Detroit could also look to include SF Stanley Johnson. Johnson is a 21-year-old who really hasn’t done much in the NBA during his first two seasons, although he did make headlines when he foolishly stated that he “was in LeBron James’ head” after a playoff game against Cleveland. The Cavs proceeded to sweep the Pistons.

Johnson shot 29% from deep last season, and only averaged 4.4 points in 17 minutes per game. His value comes from his athleticism and potential, but neither of these things would help a win-now team like the Cavs. Johnson should also not interest the Cavs.

One thing the Cavs have lacked(and most likely still lack, unless Cedi Osman develops rapidly) is a legitimate backup to LeBron James. SF Tobias Harris could be that missing piece. Harris is a versatile wing capable of playing good defense against both SFs and PFs. He shot a respectable 35% from three-point range last season, and averaged 16 points in 31 minutes per game.

Arguably the most intriguing player the Pistons have is C Andre Drummond. He is one of the most athletic players in the league, and at 6’11”, 279lbs with an eight foot wingspan(!), Drummond has all the physical talent in the world. However, he is still incredibly raw as a basketball player. At just 23 years old, he is one of, if not the best rebounder in the NBA. But that’s about all he does at an elite level. Although he’s improving, he still struggles defensively, especially when defending the pick-and-role. On offense, his effectiveness drops when facing up. His size renders him almost useless when switching onto guards on the perimeter, which is something that current Cavs’ center Tristan Thompson is good at. He isn’t there yet, but if the Cavs feel like they could develop him quickly, adding an elite rim protector, rebounder, and post scorer at the expense of some perimeter defense would be incredible for the Cavs’ chances. Golden State has no one to counter a legitimate top-tier center, and the amount of easy drives and dunks for the Warriors(something that happened quite a bit during these last finals), would go way down.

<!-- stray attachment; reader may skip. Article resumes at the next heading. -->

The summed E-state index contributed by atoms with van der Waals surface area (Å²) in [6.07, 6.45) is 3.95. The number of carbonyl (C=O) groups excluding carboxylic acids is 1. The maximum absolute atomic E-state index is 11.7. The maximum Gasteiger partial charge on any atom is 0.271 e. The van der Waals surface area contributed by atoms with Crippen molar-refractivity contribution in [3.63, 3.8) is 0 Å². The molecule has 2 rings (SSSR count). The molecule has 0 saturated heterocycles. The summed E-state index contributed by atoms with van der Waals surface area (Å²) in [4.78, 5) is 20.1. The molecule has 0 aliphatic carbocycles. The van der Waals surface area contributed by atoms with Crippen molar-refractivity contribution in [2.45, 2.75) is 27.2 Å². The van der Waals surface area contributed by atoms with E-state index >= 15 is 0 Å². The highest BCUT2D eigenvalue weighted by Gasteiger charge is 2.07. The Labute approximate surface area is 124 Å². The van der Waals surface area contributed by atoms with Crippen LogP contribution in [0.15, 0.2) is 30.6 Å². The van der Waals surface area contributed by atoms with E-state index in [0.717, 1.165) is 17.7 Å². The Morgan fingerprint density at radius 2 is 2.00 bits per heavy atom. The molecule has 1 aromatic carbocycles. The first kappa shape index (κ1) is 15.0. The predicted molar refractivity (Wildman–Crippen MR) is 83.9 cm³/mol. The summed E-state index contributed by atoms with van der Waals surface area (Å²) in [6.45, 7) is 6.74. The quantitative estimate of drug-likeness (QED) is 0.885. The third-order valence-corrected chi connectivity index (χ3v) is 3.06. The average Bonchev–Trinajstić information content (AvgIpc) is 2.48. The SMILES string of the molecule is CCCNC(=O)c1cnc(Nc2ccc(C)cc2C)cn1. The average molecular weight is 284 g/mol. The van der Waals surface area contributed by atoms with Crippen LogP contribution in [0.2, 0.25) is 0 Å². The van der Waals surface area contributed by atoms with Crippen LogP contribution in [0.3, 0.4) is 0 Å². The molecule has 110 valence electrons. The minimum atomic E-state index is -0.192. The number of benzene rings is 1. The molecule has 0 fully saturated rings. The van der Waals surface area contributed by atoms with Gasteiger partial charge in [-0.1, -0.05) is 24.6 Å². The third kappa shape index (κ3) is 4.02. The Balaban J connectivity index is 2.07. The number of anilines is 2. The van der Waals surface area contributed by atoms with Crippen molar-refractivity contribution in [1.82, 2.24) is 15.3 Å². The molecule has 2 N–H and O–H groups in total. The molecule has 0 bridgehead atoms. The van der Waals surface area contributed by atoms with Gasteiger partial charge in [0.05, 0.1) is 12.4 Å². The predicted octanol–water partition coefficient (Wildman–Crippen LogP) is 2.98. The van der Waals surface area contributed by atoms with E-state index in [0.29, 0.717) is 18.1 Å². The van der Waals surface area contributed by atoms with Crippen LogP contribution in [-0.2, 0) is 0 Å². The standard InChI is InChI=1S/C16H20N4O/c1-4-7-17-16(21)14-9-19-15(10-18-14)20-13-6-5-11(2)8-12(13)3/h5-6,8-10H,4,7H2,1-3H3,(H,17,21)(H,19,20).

Salary would be an issue, so unless the Cavs are okay with giving up Irving, Thompson, and Channing Frye or Iman Shumpert, they would realistically only be able to get two of Bradley, Harris, and Drummond. And in this scenario, Avery Bradley or Derrick Rose would be starting at point guard, which would be less than ideal.

Eric Bledsoe still appears to be the best realistic option, but the Suns’ reported offer of Bledsoe, young PF Dragan Bender, and Miami’s 2018 first round pick isn’t enough to help the Cavs right now. However, the Cavs could work with this offer. If Detroit feels like they won’t be able to re-sign Bradley after the season, flipping him for Bender would be a good idea. Bender is more of a stretch 4, and would fit well next to Drummond. In this case, the Cavs would essentially be turning Kyrie Irving into Eric Bledsoe, Avery Bradley, and Miami’s first-round pick, which could be used in a mid-season trade for one last piece.

Initially, it appears as if the first trade offers for Kyrie Irving have been rather underwhelming. But, with a few combinations, the Cavs could become a better overall team.